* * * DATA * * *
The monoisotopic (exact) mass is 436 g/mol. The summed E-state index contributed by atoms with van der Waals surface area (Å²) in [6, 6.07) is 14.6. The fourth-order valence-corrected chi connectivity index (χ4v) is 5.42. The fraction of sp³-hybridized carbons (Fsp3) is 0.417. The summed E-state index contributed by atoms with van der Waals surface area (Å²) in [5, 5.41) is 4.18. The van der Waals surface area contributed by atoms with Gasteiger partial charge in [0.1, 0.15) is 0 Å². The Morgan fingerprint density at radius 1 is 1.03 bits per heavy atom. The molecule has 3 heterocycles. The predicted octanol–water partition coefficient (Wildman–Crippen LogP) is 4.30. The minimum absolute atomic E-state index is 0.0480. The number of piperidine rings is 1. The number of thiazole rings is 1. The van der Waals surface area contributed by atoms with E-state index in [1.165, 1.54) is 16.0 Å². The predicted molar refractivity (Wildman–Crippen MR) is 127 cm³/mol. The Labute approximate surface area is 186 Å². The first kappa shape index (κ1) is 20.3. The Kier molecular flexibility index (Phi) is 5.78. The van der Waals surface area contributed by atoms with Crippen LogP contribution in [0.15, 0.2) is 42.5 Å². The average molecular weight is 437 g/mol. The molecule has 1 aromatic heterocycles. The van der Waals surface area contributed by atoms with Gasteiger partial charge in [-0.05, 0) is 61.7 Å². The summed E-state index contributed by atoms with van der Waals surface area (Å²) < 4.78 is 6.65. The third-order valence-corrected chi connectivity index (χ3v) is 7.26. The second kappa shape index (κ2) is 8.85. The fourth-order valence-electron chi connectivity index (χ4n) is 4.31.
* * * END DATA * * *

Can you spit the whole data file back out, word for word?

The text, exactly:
The monoisotopic (exact) mass is 436 g/mol. The summed E-state index contributed by atoms with van der Waals surface area (Å²) in [6, 6.07) is 14.6. The fourth-order valence-corrected chi connectivity index (χ4v) is 5.42. The fraction of sp³-hybridized carbons (Fsp3) is 0.417. The summed E-state index contributed by atoms with van der Waals surface area (Å²) in [5, 5.41) is 4.18. The van der Waals surface area contributed by atoms with Gasteiger partial charge in [0.1, 0.15) is 0 Å². The Morgan fingerprint density at radius 1 is 1.03 bits per heavy atom. The molecule has 3 heterocycles. The predicted octanol–water partition coefficient (Wildman–Crippen LogP) is 4.30. The minimum absolute atomic E-state index is 0.0480. The number of piperidine rings is 1. The number of thiazole rings is 1. The van der Waals surface area contributed by atoms with E-state index in [1.165, 1.54) is 16.0 Å². The predicted molar refractivity (Wildman–Crippen MR) is 127 cm³/mol. The Labute approximate surface area is 186 Å². The first kappa shape index (κ1) is 20.3. The Kier molecular flexibility index (Phi) is 5.78. The van der Waals surface area contributed by atoms with Crippen LogP contribution in [0.15, 0.2) is 42.5 Å². The average molecular weight is 437 g/mol. The molecule has 1 aromatic heterocycles. The van der Waals surface area contributed by atoms with Gasteiger partial charge in [-0.05, 0) is 61.7 Å². The summed E-state index contributed by atoms with van der Waals surface area (Å²) < 4.78 is 6.65. The third-order valence-corrected chi connectivity index (χ3v) is 7.26. The second kappa shape index (κ2) is 8.85. The fourth-order valence-electron chi connectivity index (χ4n) is 4.31.